ELEC’s reports show total lobbyist spending reached $57.6 million in 2009 with 1,001 lobbyists registered with the commission.
Map from the National Atlas of the United States.
August 9, 2010 •
Illinois Secretary of State’s office announces due date for the first lobbyist expenditure report of 2010.
The Illinois Secretary of State Index Department has announced expenditure reporting requirements for the first half of 2010. Reporting for expenditures made on behalf of officials for the period of January 1 through June 30, 2010 opens on September 1, 2010.
Expenditures must be filed within 30 calendar days, or by September 30, 2010. The Index Department has announced they will publish an updated Expenditure Report Filing Guide available online on August 16, 2010. This guide is designed to assist filers with changes to the lobbyist laws.
Photo of Illinois Secretary of State Jesse White.
August 3, 2010 •
Illinois residents can now find out who is trying to influence county government with the click of a mouse.
County Clerk David Orr and Commissioner Bridget Gainer announced “Lobbyist Online,” a searchable database of lobbyists and lobbying activity in Cook County. This Web site allows users to find out who is lobbying county government, what they are promoting, who they are trying to influence, and how much money they make. This site comes on the heels of a newly implemented electronic lobbyist registration and reporting system.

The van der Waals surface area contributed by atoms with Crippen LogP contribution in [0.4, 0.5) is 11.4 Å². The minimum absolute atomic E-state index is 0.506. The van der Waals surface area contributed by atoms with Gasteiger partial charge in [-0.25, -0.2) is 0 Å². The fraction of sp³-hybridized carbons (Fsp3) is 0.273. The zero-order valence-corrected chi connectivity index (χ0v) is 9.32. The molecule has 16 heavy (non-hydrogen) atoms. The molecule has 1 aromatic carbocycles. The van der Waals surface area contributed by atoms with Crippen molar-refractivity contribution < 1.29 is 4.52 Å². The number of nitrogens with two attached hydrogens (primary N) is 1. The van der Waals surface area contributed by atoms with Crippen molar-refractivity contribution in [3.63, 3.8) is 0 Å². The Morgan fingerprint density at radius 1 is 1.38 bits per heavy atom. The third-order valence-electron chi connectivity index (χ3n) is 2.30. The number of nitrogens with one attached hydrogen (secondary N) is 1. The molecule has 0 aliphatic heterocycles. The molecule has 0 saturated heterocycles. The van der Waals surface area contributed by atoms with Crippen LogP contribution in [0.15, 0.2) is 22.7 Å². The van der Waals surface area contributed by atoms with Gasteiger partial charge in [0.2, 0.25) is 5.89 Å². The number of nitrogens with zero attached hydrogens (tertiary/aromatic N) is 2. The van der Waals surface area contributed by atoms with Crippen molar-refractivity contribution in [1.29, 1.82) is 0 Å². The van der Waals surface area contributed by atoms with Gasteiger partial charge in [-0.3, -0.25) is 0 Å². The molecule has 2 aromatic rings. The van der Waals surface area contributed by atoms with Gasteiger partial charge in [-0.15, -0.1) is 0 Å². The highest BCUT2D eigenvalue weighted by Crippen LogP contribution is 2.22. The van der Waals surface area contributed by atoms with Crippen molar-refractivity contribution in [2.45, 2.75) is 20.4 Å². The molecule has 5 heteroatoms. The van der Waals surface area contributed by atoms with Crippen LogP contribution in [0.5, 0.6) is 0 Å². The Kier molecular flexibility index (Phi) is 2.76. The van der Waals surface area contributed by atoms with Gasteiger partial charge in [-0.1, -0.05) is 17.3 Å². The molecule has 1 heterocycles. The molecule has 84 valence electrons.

Orr’s office reported lobbyists made 576 contacts seeking to influence nearly 60 county officials during the first half of 2010.
Here is the Cook County Clerk Web site with a link to the Lobbyist Online database.
August 2, 2010 •
On July 30, 2010, during a special session, the Connecticut General Assembly passed Senate Bill 551.
SB 551 is a response to the recent U.S. Circuit Court of Appeals decision in Green Party of Connecticut v. Garfield regarding the state’s Citizens’ Election Program. If signed by Governor M. Jodi Rell, the bill would limit contributions from communicator lobbyists, members of the lobbyist’s immediate family, and political committees established or controlled by the lobbyist or lobbyist’s immediate family to $100, while also banning the bundling of contributions by the same individuals.
Further, the bill expands the list of items not considered to be a contribution, while also prohibiting the knowing solicitation of contributions by state contractors, prospective state contractors, principals of state contractors, and principals of prospective state contractors from the contractor’s employees or a subcontractor or principals of a subcontractor on behalf of exploratory or candidate committees, political committees authorized to make contributions or expenditures to or for the benefit of specified candidates, or a party committee.
Additionally, grants to participating candidates would increase to $6,000,000 for the general election campaign. However, Governor Rell has previously indicated her intent to veto any bill increasing grants to participating candidates, citing state budget concerns.
Photo by jimbowen0306 in Wikipedia.
July 29, 2010 •
H.R. 5751, the Lobbying Disclosure Enhancement Act, passed the U.S. House of Representatives on July 28, 2010 by a voice vote.
The measure creates the Lobbying Disclosure Act Enforcement Task Force inside the Department of Justice. The new task force will be charged with enforcing the disclosure provisions of the Lobbying Disclosure Act of 1995.
Further, the bill amends existing federal lobbying law by making public the names of registered lobbyists and firms who violate disclosure regulations. The bill now heads to the Senate.